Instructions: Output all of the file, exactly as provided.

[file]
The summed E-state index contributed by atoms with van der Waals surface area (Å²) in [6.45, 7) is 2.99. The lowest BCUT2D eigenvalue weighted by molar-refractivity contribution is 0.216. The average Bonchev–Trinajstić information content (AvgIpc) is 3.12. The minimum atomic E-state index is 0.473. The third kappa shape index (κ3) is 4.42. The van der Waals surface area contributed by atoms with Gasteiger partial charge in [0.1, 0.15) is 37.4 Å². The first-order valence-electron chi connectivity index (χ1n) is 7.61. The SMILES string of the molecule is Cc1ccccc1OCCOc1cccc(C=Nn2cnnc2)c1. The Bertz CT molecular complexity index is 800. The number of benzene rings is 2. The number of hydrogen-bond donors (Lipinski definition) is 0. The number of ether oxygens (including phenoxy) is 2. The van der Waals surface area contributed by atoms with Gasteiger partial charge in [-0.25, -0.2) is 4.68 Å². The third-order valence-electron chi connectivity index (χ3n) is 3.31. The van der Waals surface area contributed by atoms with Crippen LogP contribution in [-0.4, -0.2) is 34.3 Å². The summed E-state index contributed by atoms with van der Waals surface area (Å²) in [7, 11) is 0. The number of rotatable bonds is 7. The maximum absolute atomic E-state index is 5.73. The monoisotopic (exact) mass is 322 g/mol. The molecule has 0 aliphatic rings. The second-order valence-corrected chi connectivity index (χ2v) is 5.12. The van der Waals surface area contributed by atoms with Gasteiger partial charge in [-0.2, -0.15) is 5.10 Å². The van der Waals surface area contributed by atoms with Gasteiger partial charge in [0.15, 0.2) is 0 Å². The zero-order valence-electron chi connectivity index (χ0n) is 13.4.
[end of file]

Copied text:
The summed E-state index contributed by atoms with van der Waals surface area (Å²) in [6.45, 7) is 2.99. The lowest BCUT2D eigenvalue weighted by molar-refractivity contribution is 0.216. The average Bonchev–Trinajstić information content (AvgIpc) is 3.12. The minimum atomic E-state index is 0.473. The third kappa shape index (κ3) is 4.42. The van der Waals surface area contributed by atoms with Gasteiger partial charge in [0.1, 0.15) is 37.4 Å². The first-order valence-electron chi connectivity index (χ1n) is 7.61. The SMILES string of the molecule is Cc1ccccc1OCCOc1cccc(C=Nn2cnnc2)c1. The Bertz CT molecular complexity index is 800. The number of benzene rings is 2. The number of hydrogen-bond donors (Lipinski definition) is 0. The number of ether oxygens (including phenoxy) is 2. The van der Waals surface area contributed by atoms with Gasteiger partial charge in [-0.25, -0.2) is 4.68 Å². The third-order valence-electron chi connectivity index (χ3n) is 3.31. The van der Waals surface area contributed by atoms with Crippen LogP contribution in [-0.4, -0.2) is 34.3 Å². The summed E-state index contributed by atoms with van der Waals surface area (Å²) in [7, 11) is 0. The number of rotatable bonds is 7. The maximum absolute atomic E-state index is 5.73. The monoisotopic (exact) mass is 322 g/mol. The molecule has 0 aliphatic rings. The second-order valence-corrected chi connectivity index (χ2v) is 5.12. The van der Waals surface area contributed by atoms with Gasteiger partial charge in [-0.2, -0.15) is 5.10 Å². The van der Waals surface area contributed by atoms with Gasteiger partial charge in [0.15, 0.2) is 0 Å². The zero-order valence-electron chi connectivity index (χ0n) is 13.4.